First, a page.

“My journey with Woodlands Community Cafe has transformed my life forever. It has been the steppingstone to a better useful life. The cafe gave me the opportunity to volunteer for them and be part of a transformative community. The positive friendly atmosphere around good food and friendship, the support from staff to get me into training, starting a CV, gaining new skills I never knew I had, or I was capable of. The confidence, encouragement and trust people showed me gave me back my self-esteem/worth I was so looking for. I am now working, getting paid for something that doesn't even feel like work because I love what I do and I am really good at. Being part of Woodlands cafe has given me that confidence and belief and I hope their projects continue to support many other people the way they have supported me and helped me to help myself.” – Volunteer from Woodlands Community Café
Formal options for recruiting volunteers include advertising via local volunteer agencies, social media, posters/leaflets/flyers, your own website, etc. Formal recruitment can be useful to identify and source specific skills for a particular role.
Things to remember when recruiting from outside your group:
First impression – recruitment adverts and posters will likely to be the first impression a potential volunteer will have of your organisation, so including the language of dignity and adopting a respectful tone helps new volunteers to understand your organisation’s approach and ethos from the outset.
Explaining your commitment to dignity or the Dignity Principles in volunteer role descriptions and adverts might help to attract new volunteers who share the same values. Images or artwork on posters or information materials should also reflect the principles of dignity – these are an important way of signalling to prospective volunteers how their role will contribute to promoting dignity.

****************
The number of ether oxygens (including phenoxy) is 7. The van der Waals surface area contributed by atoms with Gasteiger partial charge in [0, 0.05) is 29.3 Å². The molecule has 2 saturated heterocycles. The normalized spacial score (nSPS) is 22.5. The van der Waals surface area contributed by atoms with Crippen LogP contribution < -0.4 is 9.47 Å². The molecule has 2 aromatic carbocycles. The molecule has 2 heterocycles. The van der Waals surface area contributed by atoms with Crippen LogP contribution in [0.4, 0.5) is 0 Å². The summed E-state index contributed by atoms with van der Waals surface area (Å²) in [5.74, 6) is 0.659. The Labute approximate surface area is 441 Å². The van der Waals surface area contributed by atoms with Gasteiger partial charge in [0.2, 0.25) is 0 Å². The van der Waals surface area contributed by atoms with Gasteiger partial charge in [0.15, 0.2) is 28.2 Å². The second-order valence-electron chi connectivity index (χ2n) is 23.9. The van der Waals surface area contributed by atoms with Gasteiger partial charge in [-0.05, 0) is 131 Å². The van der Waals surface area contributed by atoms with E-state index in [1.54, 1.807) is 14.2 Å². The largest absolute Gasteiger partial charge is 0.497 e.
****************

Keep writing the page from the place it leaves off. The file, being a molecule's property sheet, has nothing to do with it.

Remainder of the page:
First meeting – meeting new prospective volunteers for the first time should mirror the tone and language of advert. Consider that the potential volunteer may feel nervous coming to meet you for the first time - the unknown can be intimidating for people so that first meeting can set the tone of what is important in your organisation.
Small details such as welcoming people with a warm smile, making them feel comfortable, offering them a cup of tea, showing that you are grateful for their time and providing a relaxed atmosphere can positively show them the way people are treated in the organisation. Acting by example delivers a powerful message. Be positively curious about the reason they would like to volunteer. Identify any particular goals they would like to achieve by volunteering and concentrate on skills and specific abilities they may be able to offer as well as any support they may need.
First introduction materials – Some organisations may have a booklet, or information about the organisation/project for volunteers to take away with them or formal volunteers agreement forms. Incorporating the language of dignity in the design of the organisation materials can help present a culture of dignity and allow new volunteers to understand its relevance within the project.